Appellant next points to a statement that K.Z. made at Cornerhouse, but did not testify to at trial, that wife found pages from K.Z.’s journal describing the abuse, that appellant told wife that K.Z. wrote the entry to get attention, and that appellant told K.Z. not to write about the abuse again. But K.Z. testified at trial that she had written in her journal about the abuse, had torn out the entry and placed it in a box, and did not know what happened to it. Wife testified that she had found the entry, which indicated that K.Z. was sexually active but did not indicate she was having sex with appellant, and gave it to appellant. And appellant testified that when he was given the entry he discussed it with K.Z. and expressed concern that she might be engaging in sexual intercourse. Again we conclude that the district court did not abuse its discretion by finding this discrepancy between K.Z.’s trial testimony and interview was not substantial.
In the Cornerhouse interview, K.Z. stated that appellant’s wife may have seen appellant with his pants down while K.Z was on the couch, but that K.Z. was not sure because the lights were off and wife acted as if she had not seen anything. K.Z. did not testify about this at trial. We conclude that this omission does not constitute an inconsistency because K.Z. never asserted that wife actually witnessed anything.
At Cornerhouse, K.Z. described an incident as having occurred at the “Orange Apartment” and in her trial testimony described the incident as having occurred at the home of appellant’s parents. Again, given the time over which the abuse occurred and the multiple locations involved, we conclude that the district court did not abuse its discretion by concluding that this inconsistency was not substantial.
The fifth and sixth inconsistencies that appellant alleges involve statements made at trial about people who may have been present during instances of abuse that K.Z. did not make in the Cornerhouse interview. Even if these omissions could be considered “inconsistent” with trial testimony, they were not substantial and the district court did not abuse its discretion by so finding.
On appeal, appellant argues for the first time that although K.Z. used a diagram at Cornerhouse to point out where appellant’s semen might be on a floor, she did not specifically point to such a location during her trial testimony. But, at trial, K.Z. indicated where the incident that led to appellant’s ejaculation on the carpet occurred by pointing a laser pointer at an exhibit showing the room in question. This was reasonably consistent with K.Z.’s Cornerhouse statement.
K.Z. was subject to cross-examination about the Cornerhouse statement, and appellant was allowed to argue all inconsistencies to the jury. We conclude that the district court did not abuse its discretion in admitting the Cornerhouse interview. Because there was no abuse of discretion, we need not address the issue of prejudice.
In this case, appellant’s right to a
jury determination of aggravating sentencing factors established in Blakely v. Washington, 542 U.S. 296,
303, 124 S. Ct. 2531, 2537 (2004), and applied to the Minnesota Sentencing
Guidelines in State v. Shattuck, 704
N.W.2d 131, 141-42 (Minn. 2005), was recognized. Appellant was offered the opportunity to have
a jury determine the existence of five aggravating factors identified by the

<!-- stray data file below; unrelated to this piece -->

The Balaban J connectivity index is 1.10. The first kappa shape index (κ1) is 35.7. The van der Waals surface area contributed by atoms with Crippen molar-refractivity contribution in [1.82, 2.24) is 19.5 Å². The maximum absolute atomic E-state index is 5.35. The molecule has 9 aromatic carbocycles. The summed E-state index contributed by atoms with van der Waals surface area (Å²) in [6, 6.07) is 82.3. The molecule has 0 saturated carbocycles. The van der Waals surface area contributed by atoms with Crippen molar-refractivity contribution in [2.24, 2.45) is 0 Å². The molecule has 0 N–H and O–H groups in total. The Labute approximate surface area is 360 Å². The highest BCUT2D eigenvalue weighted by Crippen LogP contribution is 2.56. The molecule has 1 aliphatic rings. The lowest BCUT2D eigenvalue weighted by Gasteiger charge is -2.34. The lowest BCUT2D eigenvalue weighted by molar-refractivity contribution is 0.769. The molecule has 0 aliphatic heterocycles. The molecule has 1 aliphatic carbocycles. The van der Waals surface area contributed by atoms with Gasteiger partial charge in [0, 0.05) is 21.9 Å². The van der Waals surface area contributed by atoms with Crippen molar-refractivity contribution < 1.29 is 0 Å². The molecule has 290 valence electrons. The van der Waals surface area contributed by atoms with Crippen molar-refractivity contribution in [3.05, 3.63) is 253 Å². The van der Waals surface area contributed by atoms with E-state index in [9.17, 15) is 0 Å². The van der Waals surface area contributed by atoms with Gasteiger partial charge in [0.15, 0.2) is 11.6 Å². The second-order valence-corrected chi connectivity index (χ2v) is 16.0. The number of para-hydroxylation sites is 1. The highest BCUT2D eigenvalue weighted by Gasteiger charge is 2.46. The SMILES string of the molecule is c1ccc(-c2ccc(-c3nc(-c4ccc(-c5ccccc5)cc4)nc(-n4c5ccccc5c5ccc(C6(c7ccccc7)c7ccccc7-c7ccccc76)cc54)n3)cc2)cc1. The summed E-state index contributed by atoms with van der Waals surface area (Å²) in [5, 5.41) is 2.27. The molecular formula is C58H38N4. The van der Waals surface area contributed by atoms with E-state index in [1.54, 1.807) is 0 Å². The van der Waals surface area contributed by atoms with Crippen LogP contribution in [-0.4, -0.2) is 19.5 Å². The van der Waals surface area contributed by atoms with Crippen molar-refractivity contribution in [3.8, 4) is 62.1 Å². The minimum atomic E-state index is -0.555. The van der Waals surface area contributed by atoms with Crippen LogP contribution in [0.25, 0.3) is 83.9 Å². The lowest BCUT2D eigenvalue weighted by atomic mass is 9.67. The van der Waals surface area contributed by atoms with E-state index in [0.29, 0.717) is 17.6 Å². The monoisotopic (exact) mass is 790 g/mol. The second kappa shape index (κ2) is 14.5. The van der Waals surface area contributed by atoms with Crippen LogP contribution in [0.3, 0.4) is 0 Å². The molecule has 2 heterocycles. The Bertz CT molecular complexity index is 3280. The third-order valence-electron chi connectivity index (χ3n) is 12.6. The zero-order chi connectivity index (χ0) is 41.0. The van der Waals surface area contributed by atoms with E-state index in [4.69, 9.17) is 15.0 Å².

state as having been established during the trial. Appellant, on the record, indicated he
understood and waived the right to a jury determination of the existence of
those factors. The case law establishing
that in order for waiver of a jury trial to be knowing, voluntary, and
intelligent, the defendant must specifically waive the right to testify, to
have the witnesses testify in open court in the defendant’s presence, to
cross-examine the witnesses, and to require any favorable witnesses to testify
applies only when a defendant is agreeing to a court determination of
aggravating factors based on stipulated facts.
State v. Thompson, 694 N.W.2d
117, 122 (Minn. App. 2005) (citing State
v. Halseth, 653 N.W.2d 782, 785 (Minn. App. 2002), review granted (
Appellant also challenges the
judicial finding that he committed criminal sexual conduct in the first degree
Before appellant waived jury consideration of aggravating factors, the state had identified the five factors on which it was seeking departure, but the amendment to Minn. Stat. § 609.342, subd. 2(b), was not brought to the attention of the district court or defendant until the day of sentencing, after appellant had waived jury consideration of the identified aggravating factors. Although appellant did not request a jury instruction addressing this issue, the issue was not relevant until appellant was convicted. To have asked that the trial jury determine the date he committed offenses that he denied committing would have been contrary to and prejudicial to his theory of defense. Although there may be situations in which a failure to request such an instruction at trial may be considered a waiver, this is not such a situation.
Furthermore, because the state did not raise the issue of the application of the increased penalty until after appellant had waived a jury determination on the identified aggravating factors, we conclude that appellant did not make a knowing, intelligent, and
voluntary waiver of the right to have a jury determine whether he committed first-degree criminal sexual conduct after the effective date of the amendment to the statute. Because appellant was never informed of his right to have a jury determination of this issue, we further conclude that his failure to object at sentencing to the district court’s determination of the issue did not constitute a valid waiver. We hold that, in this case, the failure to have a jury determine the issue absent a valid waiver of the right to a jury determination was plain error. We therefore reverse the sentence imposed and remand for resentencing consistent with appellant’s right to a jury determination of whether appellant committed first-degree criminal sexual conduct after August 1, 2000, the effective date of the amendment to Minn. Stat. § 609.342, subd. 2(b). On remand, appellant may choose to waive jury consideration of this issue and may agree to have the issue determined on stipulated facts, but if so, the district court must take care to ensure a full record on each right appellant waives in connection with this determination.
D E C I S I O N
The district court did not abuse its discretion in admitting a videotape of the victim’s Cornerhouse interview that was substantially consistent with her trial testimony. Appellant validly waived his right to have a jury determine the existence of five aggravating factors identified by the state prior to the waiver. Unless he validly waives the right, appellant is entitled to a jury determination of whether he committed first-
criminal sexual conduct after
Affirmed in part, reversed in part, and remanded.
Dated: December 20, 2005
* Retired judge of the Minnesota Court of Appeals, serving by appointment pursuant to Minn. Const. art. VI, § 10.
Effective August 1, 2000, the